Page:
Boston is a beautiful city. The climate is harsh in winter and glorious in spring. Summer brings flourishing days, terrible humidity, and the city welcomes the cooling air and brilliant foliage of its New England autumn.
Yesterday’s events in Boston remain surreal, though I reside hundreds of miles away. Surreal, perhaps because Boston is my home. Perhaps because my son attends college there.
He called shortly after yesterday’s bombings. He’s fine.
A flurry of texts followed over the next two hours – my son reassuring me that all his friends were accounted for. His brother did the same, though he attends school elsewhere – letting me know that he, too, accounted for his friends in Boston.
When you’re hundreds of miles away, you feel helpless, connecting dots you don’t want to connect – to worst possible scenarios, to other attacks, to times when the world seemed to stop.
I see posts around the web, places I usually visit. It’s business as usual. And I understand.
But today, I’m remembering days of watching runners pass Wellesley College, as we cheered them on. I’m remembering the nightlife in the Copley Square area. I’m remembering the immortality we feel when we’re young, which changes as we grow older of course, and when we have our own children.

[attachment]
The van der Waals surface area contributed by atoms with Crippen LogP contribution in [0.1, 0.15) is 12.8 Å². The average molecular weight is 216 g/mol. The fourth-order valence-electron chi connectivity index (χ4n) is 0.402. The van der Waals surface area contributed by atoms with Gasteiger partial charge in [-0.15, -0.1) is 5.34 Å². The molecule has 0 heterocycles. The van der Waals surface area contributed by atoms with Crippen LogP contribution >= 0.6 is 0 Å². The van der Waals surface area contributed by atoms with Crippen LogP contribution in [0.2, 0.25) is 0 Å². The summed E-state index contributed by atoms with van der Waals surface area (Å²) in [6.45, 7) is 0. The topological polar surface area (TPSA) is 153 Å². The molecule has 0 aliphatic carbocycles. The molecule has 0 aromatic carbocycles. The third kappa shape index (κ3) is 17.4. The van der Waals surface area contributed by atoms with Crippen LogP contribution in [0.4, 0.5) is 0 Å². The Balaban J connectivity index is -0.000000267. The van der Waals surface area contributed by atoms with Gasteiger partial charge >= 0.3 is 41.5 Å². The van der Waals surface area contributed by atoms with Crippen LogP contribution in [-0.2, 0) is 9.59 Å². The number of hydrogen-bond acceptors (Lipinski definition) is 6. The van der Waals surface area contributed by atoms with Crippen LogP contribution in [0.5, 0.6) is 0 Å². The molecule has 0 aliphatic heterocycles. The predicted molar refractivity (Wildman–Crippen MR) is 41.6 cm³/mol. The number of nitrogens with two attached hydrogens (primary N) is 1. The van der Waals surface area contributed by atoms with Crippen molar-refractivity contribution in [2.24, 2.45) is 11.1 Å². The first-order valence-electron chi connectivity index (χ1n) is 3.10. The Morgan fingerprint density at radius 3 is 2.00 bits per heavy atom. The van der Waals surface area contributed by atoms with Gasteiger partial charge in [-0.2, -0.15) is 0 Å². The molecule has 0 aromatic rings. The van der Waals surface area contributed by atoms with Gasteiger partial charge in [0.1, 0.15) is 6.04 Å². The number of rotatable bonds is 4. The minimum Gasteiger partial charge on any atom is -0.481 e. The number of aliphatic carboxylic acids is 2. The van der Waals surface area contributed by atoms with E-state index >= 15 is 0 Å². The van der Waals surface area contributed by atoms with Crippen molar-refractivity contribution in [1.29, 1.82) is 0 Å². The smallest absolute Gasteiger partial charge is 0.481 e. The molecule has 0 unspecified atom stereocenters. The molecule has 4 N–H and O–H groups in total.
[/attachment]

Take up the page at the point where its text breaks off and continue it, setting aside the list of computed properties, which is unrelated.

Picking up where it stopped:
I’m watching CNN as I have been since yesterday afternoon. I’ve been reading of remarkable heroism.
There are tasks to be accomplished today, but I admit, the details and activities that normally consume me seem unimportant. It’s difficult to concentrate.
People matter. Everything else? Not so much.
I’m immeasurably grateful that my sons and their friends are okay. I ache for the victims, for their families, for the runners from all over the world who participate in what should be a joyful event, for those who were present and will surely need our help and understanding, for the city of Boston and those who are connected to its heartbeat.
I ache for a world in which we cannot seem to put an end to violence.